While I didn't agree with everything he said, I think everyone will find this talk by Kirk Durston fascinating. The one thing that I don't think he properly took into account was that the "fitness function" on computers is necessarily finite, while the "fitness function" in real life does not necessarily have to be either specified nor finite.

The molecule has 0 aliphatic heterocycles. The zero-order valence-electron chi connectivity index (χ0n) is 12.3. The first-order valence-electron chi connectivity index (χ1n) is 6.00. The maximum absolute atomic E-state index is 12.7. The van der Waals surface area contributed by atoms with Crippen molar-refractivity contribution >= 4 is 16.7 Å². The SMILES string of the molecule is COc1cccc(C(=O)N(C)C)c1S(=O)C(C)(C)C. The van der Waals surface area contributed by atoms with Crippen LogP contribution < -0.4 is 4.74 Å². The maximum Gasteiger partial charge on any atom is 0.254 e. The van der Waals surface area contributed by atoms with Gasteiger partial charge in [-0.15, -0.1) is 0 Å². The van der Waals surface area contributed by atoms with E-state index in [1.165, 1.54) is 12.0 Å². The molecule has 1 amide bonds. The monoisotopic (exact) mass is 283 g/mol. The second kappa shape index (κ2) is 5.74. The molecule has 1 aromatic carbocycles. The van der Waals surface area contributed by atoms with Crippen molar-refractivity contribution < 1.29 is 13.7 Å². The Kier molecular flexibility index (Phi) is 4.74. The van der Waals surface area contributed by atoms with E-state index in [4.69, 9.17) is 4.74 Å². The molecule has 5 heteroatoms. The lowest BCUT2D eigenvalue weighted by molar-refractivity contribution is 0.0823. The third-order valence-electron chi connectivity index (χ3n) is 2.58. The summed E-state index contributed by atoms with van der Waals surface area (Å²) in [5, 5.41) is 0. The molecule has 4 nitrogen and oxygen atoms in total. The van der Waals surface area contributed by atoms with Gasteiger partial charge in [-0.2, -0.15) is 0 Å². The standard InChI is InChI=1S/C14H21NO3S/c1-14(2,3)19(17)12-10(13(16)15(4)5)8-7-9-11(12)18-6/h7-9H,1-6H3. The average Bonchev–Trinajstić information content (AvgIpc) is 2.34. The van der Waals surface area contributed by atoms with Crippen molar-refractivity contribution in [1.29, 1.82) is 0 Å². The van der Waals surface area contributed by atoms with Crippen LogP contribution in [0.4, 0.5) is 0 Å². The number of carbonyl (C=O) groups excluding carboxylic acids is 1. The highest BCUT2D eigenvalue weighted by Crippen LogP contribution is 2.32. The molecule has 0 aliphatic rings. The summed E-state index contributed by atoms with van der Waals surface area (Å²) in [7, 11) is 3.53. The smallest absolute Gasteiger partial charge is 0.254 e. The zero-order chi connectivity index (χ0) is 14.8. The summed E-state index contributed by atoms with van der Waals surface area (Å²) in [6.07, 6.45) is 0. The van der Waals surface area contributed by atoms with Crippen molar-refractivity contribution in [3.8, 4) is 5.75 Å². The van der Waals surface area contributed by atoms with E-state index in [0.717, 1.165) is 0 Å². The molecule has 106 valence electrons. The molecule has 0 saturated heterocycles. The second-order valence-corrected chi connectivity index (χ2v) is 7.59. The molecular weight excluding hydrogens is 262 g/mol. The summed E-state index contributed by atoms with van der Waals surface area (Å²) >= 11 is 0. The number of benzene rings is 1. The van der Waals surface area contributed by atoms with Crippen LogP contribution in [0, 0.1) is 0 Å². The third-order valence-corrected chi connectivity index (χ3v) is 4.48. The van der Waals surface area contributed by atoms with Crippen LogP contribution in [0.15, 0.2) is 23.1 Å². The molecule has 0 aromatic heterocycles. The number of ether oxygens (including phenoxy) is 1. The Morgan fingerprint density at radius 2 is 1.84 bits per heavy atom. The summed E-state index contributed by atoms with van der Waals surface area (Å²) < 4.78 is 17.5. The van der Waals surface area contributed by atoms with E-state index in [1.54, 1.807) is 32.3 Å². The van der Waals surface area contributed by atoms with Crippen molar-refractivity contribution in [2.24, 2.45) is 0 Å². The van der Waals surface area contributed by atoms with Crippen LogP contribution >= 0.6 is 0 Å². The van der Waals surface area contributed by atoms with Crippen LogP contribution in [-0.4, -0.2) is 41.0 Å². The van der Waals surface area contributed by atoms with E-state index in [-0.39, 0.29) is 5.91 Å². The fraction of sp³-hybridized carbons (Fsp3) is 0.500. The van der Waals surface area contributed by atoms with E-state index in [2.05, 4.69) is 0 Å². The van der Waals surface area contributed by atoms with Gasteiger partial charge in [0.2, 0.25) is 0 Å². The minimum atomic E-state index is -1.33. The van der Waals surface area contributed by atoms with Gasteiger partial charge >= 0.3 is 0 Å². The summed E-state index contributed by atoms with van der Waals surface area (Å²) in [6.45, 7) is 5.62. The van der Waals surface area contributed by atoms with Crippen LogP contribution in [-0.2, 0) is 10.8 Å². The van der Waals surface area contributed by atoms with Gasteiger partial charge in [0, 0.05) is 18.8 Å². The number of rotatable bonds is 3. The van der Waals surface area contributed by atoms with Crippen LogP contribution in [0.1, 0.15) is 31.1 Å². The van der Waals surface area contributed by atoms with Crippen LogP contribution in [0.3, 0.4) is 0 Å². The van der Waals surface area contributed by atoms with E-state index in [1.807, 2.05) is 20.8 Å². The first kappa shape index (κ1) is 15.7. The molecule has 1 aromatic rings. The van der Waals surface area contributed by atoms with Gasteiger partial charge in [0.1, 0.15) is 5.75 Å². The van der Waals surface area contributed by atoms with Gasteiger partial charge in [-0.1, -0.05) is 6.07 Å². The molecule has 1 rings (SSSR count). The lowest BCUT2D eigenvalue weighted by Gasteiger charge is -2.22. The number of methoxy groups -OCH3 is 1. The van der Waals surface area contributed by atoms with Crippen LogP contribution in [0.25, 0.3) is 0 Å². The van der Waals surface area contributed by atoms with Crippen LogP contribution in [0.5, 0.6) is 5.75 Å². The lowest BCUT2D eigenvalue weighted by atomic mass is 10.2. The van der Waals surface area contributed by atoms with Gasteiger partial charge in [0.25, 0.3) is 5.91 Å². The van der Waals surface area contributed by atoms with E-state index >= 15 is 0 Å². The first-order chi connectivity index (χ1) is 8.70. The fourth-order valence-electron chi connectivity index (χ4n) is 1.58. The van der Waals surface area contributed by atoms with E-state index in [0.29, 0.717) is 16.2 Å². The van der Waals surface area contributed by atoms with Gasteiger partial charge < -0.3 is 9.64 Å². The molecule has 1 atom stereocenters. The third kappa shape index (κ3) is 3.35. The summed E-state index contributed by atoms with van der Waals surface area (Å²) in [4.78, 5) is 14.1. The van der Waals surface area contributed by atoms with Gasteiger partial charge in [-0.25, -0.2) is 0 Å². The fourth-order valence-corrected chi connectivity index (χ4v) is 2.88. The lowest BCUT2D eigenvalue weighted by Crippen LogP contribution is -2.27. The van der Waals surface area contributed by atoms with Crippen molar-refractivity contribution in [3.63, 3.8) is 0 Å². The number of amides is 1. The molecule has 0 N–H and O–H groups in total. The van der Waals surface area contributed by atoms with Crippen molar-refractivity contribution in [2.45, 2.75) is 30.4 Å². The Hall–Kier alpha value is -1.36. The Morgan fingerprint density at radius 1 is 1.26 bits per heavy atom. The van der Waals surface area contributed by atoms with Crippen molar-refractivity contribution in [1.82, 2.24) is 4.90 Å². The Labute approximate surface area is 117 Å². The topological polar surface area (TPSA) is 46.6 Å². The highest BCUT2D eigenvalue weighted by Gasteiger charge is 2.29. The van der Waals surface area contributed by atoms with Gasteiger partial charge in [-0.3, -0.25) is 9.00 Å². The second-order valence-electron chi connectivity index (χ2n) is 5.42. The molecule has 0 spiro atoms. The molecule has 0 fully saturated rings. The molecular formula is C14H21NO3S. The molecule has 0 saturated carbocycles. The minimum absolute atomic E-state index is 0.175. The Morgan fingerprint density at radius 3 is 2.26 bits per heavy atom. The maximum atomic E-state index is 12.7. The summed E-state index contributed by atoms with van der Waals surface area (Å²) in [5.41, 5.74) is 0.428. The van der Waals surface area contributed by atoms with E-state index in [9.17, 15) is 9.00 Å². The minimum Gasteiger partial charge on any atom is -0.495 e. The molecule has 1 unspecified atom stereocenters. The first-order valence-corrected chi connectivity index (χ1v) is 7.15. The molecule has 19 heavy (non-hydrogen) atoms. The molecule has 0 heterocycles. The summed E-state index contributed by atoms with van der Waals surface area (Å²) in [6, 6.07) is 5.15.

Kirk paints the problem as having a smart enough fitness function - therefore Darwinism is only plausible if the fitness function of life has sufficient information to form life as we know it. However, I think the key he misses is that natural selection is not a fitness function in the same veing as a genetic algorithm fitness function. Natural selection requires that something be usable now, while an appropriate fitness function could select for future optimality (Dawkin's WEASEL is an excellent example, but there are also much more subtle ways of doing this). While Durston makes some great points, the problem, as I see it, will always be the generation of diversity, not its selection.